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Injured persons lie at the side of the road after being involved in the accident on Priority Bus Route in Mt Lambert, yesterday.

T&T has recorded a 24 per cent decrease in road traffic deaths to date in 2021 compared with the same period in 2020.

This positive downward trend comes as the TTPS joins with other police organisations across the globe in recognising the United Nations fifth Global Road Safety Week, observed between May 17, 2021 to May 21, 2021. The theme of Road Safety Week 2021 is “Speed Management.”

According to collision research by the Traffic Branch Roadway Surveillance Unit, it is estimated excessive speed contributes to between 55 to 60 per cent of fatal road traffic collisions in T&T and the offence continues to be one of the most ticketed violations in traffic enforcement operations with 8,006 speeding tickets being issued to motorists already for the year, of which 69 per cent were issued by Highway Patrol Units.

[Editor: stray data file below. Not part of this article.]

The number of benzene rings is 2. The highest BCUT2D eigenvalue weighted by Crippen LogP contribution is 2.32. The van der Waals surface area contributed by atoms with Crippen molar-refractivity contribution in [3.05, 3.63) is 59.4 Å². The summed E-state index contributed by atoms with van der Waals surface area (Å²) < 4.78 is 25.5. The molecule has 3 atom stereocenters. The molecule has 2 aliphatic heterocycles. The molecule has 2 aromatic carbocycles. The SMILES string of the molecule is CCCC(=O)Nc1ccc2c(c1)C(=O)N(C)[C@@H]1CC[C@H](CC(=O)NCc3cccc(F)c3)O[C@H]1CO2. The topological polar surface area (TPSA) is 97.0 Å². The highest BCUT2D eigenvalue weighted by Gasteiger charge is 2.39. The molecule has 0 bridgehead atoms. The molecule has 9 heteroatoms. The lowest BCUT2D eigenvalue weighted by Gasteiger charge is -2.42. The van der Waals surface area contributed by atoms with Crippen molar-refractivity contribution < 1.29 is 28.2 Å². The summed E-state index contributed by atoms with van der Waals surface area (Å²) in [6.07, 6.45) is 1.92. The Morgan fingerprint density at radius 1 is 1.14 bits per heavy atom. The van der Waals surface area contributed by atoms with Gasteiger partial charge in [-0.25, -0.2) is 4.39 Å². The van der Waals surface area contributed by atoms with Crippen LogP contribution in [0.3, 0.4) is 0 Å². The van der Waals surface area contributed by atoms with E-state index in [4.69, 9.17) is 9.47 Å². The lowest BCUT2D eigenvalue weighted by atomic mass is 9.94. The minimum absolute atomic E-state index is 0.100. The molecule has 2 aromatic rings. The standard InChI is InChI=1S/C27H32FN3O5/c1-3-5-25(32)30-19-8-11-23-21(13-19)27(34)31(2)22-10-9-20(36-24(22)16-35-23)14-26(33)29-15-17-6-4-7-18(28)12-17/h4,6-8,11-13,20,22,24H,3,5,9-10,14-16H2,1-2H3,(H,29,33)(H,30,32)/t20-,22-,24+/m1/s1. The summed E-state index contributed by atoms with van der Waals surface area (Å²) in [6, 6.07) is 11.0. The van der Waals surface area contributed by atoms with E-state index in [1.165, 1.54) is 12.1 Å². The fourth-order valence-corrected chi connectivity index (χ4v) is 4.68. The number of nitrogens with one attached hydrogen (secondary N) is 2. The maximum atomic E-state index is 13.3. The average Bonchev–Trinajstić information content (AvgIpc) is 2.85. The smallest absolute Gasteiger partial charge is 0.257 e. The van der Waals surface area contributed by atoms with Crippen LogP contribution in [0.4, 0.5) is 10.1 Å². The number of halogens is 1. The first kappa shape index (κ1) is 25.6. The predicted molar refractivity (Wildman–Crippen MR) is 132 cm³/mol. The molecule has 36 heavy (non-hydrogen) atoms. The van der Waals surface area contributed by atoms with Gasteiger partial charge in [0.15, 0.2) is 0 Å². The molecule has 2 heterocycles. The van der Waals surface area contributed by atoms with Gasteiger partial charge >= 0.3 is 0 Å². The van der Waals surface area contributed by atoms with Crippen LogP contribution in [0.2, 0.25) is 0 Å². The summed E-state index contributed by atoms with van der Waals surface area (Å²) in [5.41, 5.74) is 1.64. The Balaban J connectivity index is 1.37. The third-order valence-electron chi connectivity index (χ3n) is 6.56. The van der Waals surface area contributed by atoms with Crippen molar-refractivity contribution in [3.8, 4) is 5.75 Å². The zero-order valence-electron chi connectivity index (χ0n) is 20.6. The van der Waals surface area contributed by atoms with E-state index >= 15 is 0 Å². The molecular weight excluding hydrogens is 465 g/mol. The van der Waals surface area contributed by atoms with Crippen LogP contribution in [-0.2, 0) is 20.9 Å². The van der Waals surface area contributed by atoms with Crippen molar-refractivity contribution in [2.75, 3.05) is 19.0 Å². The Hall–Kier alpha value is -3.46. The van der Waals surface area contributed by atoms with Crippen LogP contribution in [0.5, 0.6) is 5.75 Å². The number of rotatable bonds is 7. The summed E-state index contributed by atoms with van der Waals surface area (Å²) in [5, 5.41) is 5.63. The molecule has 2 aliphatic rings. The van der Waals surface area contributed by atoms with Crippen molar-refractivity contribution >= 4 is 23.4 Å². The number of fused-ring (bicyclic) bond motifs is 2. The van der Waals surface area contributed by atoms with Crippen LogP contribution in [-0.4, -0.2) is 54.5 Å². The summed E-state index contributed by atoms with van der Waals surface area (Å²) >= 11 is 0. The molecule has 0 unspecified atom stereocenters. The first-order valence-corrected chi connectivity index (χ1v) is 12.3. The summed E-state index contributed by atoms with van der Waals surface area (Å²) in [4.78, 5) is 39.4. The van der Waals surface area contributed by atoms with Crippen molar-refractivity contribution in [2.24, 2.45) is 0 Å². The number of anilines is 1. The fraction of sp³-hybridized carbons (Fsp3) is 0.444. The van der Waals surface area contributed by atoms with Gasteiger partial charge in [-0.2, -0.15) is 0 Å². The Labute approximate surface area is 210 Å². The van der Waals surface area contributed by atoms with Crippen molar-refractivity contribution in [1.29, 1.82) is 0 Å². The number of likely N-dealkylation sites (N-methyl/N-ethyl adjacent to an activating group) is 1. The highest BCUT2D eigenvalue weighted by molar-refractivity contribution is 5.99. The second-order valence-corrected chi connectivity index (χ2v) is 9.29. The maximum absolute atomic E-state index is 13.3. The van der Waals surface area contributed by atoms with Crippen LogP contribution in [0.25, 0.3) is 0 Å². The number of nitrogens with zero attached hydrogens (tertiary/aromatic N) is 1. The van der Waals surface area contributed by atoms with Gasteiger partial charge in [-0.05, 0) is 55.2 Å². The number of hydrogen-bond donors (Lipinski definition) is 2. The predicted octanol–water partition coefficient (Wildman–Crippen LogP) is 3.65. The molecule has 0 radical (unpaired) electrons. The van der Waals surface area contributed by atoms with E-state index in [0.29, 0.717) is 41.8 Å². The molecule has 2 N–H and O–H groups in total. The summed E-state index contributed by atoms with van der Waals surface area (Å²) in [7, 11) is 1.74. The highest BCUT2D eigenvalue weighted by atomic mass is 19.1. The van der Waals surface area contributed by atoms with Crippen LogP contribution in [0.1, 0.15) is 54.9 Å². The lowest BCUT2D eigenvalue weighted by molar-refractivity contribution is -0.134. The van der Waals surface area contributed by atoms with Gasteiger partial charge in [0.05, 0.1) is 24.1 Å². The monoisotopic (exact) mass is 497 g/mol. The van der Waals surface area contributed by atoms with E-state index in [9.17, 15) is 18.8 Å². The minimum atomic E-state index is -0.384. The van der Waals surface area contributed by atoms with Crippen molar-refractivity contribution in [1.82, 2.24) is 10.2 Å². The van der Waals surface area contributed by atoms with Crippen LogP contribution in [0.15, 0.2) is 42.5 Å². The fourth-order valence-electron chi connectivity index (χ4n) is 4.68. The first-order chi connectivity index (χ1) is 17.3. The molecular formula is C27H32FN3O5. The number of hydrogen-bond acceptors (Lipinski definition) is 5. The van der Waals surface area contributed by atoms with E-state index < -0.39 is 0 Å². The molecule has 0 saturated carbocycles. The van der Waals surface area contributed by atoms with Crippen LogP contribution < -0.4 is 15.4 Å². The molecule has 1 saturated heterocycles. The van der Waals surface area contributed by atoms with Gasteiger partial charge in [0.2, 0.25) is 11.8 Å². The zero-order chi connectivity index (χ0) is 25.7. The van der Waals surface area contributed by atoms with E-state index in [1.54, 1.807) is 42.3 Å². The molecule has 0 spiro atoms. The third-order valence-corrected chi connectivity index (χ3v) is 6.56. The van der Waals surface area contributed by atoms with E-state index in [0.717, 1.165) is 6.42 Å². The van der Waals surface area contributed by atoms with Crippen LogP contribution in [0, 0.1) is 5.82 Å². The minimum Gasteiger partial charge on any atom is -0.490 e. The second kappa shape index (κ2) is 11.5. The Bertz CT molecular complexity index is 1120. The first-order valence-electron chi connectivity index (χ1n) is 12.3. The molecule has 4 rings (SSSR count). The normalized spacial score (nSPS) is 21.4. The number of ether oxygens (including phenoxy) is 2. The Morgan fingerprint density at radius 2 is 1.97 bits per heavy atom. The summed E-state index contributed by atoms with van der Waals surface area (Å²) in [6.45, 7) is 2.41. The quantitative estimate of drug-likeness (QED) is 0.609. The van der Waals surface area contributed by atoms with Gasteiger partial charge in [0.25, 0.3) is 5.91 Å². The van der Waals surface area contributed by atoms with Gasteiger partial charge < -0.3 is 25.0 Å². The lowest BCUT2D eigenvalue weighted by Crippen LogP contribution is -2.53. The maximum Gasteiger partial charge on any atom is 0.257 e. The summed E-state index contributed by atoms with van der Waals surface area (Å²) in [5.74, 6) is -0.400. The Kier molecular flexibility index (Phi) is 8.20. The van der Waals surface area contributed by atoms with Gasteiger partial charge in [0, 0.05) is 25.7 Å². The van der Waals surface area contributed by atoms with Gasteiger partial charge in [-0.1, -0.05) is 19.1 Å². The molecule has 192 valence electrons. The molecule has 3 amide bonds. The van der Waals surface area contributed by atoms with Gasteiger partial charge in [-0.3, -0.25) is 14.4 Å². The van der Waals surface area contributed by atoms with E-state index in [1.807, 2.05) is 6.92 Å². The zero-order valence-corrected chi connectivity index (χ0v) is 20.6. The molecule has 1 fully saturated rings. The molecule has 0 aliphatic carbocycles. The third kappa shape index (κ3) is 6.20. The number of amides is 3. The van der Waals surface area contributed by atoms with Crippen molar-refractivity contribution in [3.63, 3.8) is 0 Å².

In a statement, the TTPS reminded drivers that under the amended Motor Vehicles and Road Traffic Act Chapter 48:50, Section 62(1), fines and demerit points associated with speed limit violations are tiered to how much a driver is detected exceeding the roadway speed limit.

• 1-9 kmh over — $1,000 and 0 demerit points

• 10-20 kmh — $1,500 and two demerit points

• 21-30 kmh — $2,000 and four demerit points

• 31 kmh and over — $3,000 and six demerit points

The TTPS said it will be partnering with road safety NGO, Arrive Alive, to use social media to raise the awareness of the UN Road Safety Week and advised the public “to obey all speed limits as police officers will be out on the roadways ensuring drivers comply with road traffic and COVID-19 Regulations.